Maxi Curran burns the midnight oil to ensure St Eunan’s take Donegal SFC

Alan Foley

Reporter:

Alan Foley

Maxi Curran burns the midnight oil to ensure St Eunan’s take Donegal SFC
It was close to 5am on Sunday when Maxi Curran’s head hit the pillow as he put the final touches on his preparatory work at St Eunan’s.

It was close to 5am on Sunday when Maxi Curran’s head hit the pillow as he put the final touches on his preparatory work at St Eunan’s.

Twelve-and-a-bit hours later all that graft paid off as Curran was gripping the Dr Maguire Cup with St Eunan’s having claimed a record-equalling 14th county senior title thanks to a 0-9 to 0-6 win over Glenswilly.

“I was doing the finishing touches to the video analysis and the presentation,” Curran said afterwards. “Those are hours that nobody sees. I’m sure Gary McDaid is the same.

“It’s part of football nowadays and I know it’s a cliché to say that you leave no stone unturned but that’s the way it is. As a coach that’s probably my strength.

It’s the children at home that lose out. My own wee fella Kristian is six years old and I’d be heading away to training and he’d he saying ‘don’t be going, stay home and play with me’ and that’s like a dagger through your heart.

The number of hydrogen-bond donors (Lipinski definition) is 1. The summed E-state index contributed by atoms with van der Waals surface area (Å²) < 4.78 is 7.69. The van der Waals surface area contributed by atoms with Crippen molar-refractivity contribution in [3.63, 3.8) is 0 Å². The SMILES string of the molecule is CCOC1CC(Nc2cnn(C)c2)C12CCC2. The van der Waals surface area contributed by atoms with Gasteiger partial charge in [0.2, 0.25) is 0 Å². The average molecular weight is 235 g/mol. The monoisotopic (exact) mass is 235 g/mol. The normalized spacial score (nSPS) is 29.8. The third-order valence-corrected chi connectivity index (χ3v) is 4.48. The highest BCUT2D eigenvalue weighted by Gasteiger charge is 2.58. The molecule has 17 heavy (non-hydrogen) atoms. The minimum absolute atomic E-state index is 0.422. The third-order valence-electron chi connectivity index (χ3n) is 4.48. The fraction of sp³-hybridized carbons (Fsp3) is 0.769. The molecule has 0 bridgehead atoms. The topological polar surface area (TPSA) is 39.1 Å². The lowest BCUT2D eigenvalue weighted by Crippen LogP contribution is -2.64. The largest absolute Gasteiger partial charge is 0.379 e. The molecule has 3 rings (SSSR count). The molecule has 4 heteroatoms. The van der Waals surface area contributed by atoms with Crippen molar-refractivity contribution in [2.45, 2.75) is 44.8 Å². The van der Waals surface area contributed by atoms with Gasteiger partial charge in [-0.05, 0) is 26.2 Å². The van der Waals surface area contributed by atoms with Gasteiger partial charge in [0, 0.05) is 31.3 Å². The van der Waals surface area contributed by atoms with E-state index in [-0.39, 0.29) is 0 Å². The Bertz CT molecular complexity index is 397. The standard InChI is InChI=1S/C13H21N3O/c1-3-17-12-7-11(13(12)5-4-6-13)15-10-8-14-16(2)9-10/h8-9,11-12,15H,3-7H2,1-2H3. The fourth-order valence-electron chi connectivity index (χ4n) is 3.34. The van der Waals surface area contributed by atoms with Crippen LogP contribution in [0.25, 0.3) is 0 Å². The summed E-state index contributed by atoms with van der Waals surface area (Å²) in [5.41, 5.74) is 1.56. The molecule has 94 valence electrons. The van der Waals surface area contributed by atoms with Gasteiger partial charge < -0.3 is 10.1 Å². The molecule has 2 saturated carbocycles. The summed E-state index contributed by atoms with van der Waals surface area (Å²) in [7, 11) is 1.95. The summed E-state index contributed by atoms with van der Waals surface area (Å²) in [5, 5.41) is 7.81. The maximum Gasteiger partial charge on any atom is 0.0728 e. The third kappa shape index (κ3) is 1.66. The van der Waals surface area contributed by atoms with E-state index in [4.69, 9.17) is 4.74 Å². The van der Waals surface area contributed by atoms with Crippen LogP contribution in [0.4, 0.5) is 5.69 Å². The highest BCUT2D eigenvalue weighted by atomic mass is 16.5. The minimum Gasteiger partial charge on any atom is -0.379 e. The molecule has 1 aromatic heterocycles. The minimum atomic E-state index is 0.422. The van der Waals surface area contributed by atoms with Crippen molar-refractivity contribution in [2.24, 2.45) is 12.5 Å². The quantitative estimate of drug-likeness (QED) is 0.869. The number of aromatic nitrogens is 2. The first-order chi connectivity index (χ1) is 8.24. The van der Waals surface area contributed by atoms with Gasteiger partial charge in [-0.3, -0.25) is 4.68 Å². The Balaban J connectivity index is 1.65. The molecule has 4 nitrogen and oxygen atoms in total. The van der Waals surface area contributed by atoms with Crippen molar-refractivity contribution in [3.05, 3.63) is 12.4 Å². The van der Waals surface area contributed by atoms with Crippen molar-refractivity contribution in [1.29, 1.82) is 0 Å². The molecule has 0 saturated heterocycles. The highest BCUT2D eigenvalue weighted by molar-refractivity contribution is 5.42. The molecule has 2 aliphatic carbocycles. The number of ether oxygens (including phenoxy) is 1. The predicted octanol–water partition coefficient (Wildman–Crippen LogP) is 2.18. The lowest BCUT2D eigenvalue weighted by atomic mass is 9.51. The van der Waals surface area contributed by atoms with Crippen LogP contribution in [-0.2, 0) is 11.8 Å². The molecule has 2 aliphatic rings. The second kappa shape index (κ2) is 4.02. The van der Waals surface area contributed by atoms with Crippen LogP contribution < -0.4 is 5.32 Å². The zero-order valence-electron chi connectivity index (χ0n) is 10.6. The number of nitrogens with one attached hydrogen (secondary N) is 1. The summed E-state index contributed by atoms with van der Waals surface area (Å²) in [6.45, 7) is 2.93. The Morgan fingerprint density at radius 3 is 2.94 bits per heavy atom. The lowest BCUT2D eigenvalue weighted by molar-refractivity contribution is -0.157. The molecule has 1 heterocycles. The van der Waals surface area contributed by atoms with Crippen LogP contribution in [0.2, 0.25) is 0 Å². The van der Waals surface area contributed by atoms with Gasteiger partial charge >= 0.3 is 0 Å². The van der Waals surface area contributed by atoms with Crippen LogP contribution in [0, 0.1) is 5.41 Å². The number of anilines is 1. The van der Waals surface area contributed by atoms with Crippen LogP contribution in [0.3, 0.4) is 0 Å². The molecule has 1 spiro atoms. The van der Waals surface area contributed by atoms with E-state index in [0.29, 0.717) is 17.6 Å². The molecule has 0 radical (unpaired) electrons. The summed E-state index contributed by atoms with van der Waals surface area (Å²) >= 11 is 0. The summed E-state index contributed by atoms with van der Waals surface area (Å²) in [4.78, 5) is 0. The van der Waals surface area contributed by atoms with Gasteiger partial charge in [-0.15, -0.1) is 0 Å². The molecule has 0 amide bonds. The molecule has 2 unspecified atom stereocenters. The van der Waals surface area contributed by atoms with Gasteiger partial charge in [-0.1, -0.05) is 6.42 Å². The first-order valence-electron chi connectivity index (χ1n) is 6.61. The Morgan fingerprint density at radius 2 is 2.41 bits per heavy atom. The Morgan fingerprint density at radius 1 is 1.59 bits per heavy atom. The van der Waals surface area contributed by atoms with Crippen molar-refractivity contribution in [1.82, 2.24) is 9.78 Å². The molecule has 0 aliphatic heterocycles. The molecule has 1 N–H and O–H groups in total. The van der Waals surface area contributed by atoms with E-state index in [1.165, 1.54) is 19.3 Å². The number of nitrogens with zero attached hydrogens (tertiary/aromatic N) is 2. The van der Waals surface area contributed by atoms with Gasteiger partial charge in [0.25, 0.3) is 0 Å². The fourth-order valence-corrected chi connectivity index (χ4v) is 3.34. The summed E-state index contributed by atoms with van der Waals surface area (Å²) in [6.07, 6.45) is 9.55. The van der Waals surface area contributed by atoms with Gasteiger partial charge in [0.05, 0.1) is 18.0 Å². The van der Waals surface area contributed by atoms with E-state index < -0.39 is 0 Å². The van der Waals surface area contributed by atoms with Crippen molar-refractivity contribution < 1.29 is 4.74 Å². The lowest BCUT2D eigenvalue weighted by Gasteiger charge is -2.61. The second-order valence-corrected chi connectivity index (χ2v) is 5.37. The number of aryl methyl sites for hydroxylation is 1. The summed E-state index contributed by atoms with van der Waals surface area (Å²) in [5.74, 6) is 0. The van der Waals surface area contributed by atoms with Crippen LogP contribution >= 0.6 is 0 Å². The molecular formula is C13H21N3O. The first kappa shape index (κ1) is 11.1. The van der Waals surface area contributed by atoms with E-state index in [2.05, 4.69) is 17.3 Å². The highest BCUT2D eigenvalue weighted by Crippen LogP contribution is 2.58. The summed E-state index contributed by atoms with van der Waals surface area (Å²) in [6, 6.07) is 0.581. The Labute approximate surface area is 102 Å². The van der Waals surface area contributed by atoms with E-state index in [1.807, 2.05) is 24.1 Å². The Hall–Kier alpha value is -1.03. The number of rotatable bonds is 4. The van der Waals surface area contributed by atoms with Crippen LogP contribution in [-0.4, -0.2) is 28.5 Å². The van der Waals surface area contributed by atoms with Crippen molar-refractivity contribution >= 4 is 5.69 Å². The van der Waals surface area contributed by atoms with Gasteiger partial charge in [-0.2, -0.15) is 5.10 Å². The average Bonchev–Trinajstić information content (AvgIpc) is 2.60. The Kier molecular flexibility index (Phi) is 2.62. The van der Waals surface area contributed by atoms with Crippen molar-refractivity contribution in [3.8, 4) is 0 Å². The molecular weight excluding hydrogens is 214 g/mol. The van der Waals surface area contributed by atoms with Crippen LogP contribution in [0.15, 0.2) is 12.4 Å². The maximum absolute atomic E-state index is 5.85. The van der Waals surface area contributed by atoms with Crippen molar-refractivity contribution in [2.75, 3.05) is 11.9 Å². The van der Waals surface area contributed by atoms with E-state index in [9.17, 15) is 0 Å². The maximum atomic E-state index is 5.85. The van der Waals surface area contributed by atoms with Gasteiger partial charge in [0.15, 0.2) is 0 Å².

“Winning the championship is the only thing that can make that in any way worthwhile.”

With his concoction of youth and experience, Curran’s team were very well drilled and used possession wisely against last year’s Ulster finalists.

“We have been faced with that system all year and it’s just the way Donegal football has gone,”Curran added.

You just have to try to break it down. You will have to beat the likes of Glenswilly, St Michael’s or Naomh Conaill at some stage.

“They are very well organised, but we have very good footballers in that side too. They are really intelligent footballers and do the right thing.”

Plenty of folk didn’t fancy St Eunan’s yesterday, just like they might’ve have taken a punt on them at the start of the championship.

“But with a huge turnover of players in the last year or two, that adage about ‘the more things change the more they stay the same’ sprung to mind.

“Nobody gave them a chance at the start of the year,” Curran continued.

“They were ‘too young’, ‘in transition’, this and that. I always believed and I always knew the talent that was in the group. I believed that they could do it - thank God they have.

“There was a massive amount of players who all left at the one time and they all had to be replaced.

“Yes, we have a lot of young fellas, but we had to do that. People felt that we were weakened as a result.”